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Meet our October 2021 Community Science Fellow Cohort

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Thriving Earth Exchange is pleased to announce our October 2021 cohort of Community Science Fellows! They’ll be working with communities from across the United States to launch impactful community science projects. Three projects in this cohort are launched in partnership with the National Park Service, and five are with communities in the Anthropocene Alliance network. Stay tuned for more information about the impactful projects to come from this launch and the communities who lead and inspire them!

 

Halle Race Bradshaw (she/her) holds a B.S. and M.S. in Environmental Sciences from Emory University. During her time in Atlanta, she had the opportunity to attend the COP24 conferences in Katowice, Poland, spurring her interest in climate policy and justice. Currently, she works for the American Red Cross as an Engagement Specialist and continues to explore climate justice as a team member of the AmpliFIRE podcast series. She is passionate about community-driven, equitable climate action and looks forward to pursuing this through the fellowship. In her free time, she loves to knit, read in the park, and take too many photos of her cat Archie.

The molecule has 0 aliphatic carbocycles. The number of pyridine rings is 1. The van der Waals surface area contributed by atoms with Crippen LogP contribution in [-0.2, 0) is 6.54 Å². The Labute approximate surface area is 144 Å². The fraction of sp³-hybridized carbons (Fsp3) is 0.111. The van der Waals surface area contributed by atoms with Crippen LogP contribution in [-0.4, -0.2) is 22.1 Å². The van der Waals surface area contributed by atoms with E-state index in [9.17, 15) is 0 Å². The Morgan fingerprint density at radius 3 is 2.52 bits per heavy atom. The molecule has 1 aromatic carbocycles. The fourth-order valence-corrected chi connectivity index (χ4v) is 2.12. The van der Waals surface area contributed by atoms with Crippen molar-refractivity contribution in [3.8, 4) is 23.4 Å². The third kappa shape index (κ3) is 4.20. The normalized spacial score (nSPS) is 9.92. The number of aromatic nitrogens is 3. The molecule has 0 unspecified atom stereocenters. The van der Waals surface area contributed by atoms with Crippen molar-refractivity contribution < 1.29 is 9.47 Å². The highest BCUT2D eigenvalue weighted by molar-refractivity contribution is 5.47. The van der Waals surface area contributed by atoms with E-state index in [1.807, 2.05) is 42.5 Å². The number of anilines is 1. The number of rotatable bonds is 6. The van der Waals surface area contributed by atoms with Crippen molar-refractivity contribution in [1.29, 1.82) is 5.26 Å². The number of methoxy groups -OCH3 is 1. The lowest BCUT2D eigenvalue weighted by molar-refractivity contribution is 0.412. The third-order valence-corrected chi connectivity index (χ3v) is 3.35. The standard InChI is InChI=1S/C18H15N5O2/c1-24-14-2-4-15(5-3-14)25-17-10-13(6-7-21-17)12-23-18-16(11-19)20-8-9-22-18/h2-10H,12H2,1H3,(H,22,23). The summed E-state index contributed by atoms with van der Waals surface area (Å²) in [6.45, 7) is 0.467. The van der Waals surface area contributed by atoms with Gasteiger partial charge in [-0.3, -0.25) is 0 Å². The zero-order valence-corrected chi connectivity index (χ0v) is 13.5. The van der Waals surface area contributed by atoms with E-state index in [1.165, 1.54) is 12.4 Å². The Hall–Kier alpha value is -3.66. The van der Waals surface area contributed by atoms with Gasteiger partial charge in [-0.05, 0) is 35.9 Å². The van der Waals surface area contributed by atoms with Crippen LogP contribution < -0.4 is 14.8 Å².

Hasibe Caballero-Gomez (she/her) is a PhD student in Environmental Health Sciences at the University of California Los Angeles. She received her B.S in Chemistry and Environmental Science at Haverford College. Broadly, Hasibe is interested in investigating disproportionate health impacts of pollutants and the built environment in marginalized communities. She is passionate about community-engaged research and capacity-building alongside impacted communities in the public health sphere. Outside of her academic interests Hasibe is invested in issues around migrant rights, environmental justice, and building community power.

 

Alex Christensen (she/her) is a coastal scientist studying wetland ecology and hydrology. She received a B.S. in Conservation and Resource Studies from the University of California, Berkeley and a M.S. in Coastal and Ecological Engineering and a Ph.D. in Oceanography and Coastal Sciences from Louisiana State University. She uses hydrodynamic modeling and field and laboratory experiments to study the capacity of wetlands to retain excess nitrogen and improve water quality of shallow coastal ecosystems. She is currently a post-doctoral researcher at NASA’s Jet Propulsion Laboratory studying vegetation dynamics and surface water hydrology of coastal deltas around the world. In her free time, she enjoys climbing, mountain biking, swimming and building things.